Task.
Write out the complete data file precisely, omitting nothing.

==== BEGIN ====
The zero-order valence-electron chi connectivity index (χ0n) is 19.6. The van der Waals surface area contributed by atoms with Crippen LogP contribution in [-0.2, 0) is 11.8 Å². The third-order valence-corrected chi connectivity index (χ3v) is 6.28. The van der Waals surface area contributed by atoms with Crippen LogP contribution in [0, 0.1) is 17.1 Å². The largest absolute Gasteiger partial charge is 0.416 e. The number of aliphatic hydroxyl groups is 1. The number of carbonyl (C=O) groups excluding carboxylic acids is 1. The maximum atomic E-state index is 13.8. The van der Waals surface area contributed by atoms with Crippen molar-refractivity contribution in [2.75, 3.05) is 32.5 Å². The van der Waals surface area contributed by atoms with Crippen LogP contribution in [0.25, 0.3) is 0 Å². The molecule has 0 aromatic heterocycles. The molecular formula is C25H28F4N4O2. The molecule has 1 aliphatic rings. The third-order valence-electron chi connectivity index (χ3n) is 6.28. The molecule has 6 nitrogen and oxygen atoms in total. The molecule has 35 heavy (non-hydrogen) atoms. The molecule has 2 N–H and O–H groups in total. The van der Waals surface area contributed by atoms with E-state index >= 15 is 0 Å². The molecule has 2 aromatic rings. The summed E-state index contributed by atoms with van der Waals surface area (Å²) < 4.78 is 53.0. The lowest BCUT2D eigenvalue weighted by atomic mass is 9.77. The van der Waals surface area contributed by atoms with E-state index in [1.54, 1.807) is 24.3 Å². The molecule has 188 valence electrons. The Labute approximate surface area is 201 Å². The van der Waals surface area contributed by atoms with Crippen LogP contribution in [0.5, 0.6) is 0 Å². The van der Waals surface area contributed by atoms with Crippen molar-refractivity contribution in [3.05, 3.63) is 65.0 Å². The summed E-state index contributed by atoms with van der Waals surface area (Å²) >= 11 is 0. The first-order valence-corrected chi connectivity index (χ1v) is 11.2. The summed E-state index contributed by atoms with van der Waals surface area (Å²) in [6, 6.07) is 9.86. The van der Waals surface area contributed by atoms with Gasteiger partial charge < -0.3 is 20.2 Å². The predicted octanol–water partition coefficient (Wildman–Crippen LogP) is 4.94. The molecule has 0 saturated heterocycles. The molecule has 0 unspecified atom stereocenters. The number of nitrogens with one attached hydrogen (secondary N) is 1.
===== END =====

The zero-order valence-electron chi connectivity index (χ0n) is 19.6. The van der Waals surface area contributed by atoms with Crippen LogP contribution in [-0.2, 0) is 11.8 Å². The third-order valence-corrected chi connectivity index (χ3v) is 6.28. The van der Waals surface area contributed by atoms with Crippen LogP contribution in [0, 0.1) is 17.1 Å². The largest absolute Gasteiger partial charge is 0.416 e. The number of aliphatic hydroxyl groups is 1. The number of carbonyl (C=O) groups excluding carboxylic acids is 1. The maximum atomic E-state index is 13.8. The van der Waals surface area contributed by atoms with Crippen molar-refractivity contribution in [2.75, 3.05) is 32.5 Å². The van der Waals surface area contributed by atoms with Crippen LogP contribution in [0.25, 0.3) is 0 Å². The molecule has 0 aromatic heterocycles. The molecular formula is C25H28F4N4O2. The molecule has 1 aliphatic rings. The third-order valence-electron chi connectivity index (χ3n) is 6.28. The molecule has 6 nitrogen and oxygen atoms in total. The molecule has 35 heavy (non-hydrogen) atoms. The molecule has 2 N–H and O–H groups in total. The van der Waals surface area contributed by atoms with E-state index >= 15 is 0 Å². The molecule has 2 aromatic rings. The summed E-state index contributed by atoms with van der Waals surface area (Å²) < 4.78 is 53.0. The lowest BCUT2D eigenvalue weighted by atomic mass is 9.77. The van der Waals surface area contributed by atoms with E-state index in [1.54, 1.807) is 24.3 Å². The molecule has 188 valence electrons. The Labute approximate surface area is 201 Å². The van der Waals surface area contributed by atoms with Crippen LogP contribution in [0.5, 0.6) is 0 Å². The van der Waals surface area contributed by atoms with Crippen molar-refractivity contribution in [3.05, 3.63) is 65.0 Å². The summed E-state index contributed by atoms with van der Waals surface area (Å²) >= 11 is 0. The first-order valence-corrected chi connectivity index (χ1v) is 11.2. The summed E-state index contributed by atoms with van der Waals surface area (Å²) in [6, 6.07) is 9.86. The van der Waals surface area contributed by atoms with Gasteiger partial charge < -0.3 is 20.2 Å². The predicted octanol–water partition coefficient (Wildman–Crippen LogP) is 4.94. The molecule has 0 saturated heterocycles. The molecule has 0 unspecified atom stereocenters. The number of nitrogens with one attached hydrogen (secondary N) is 1.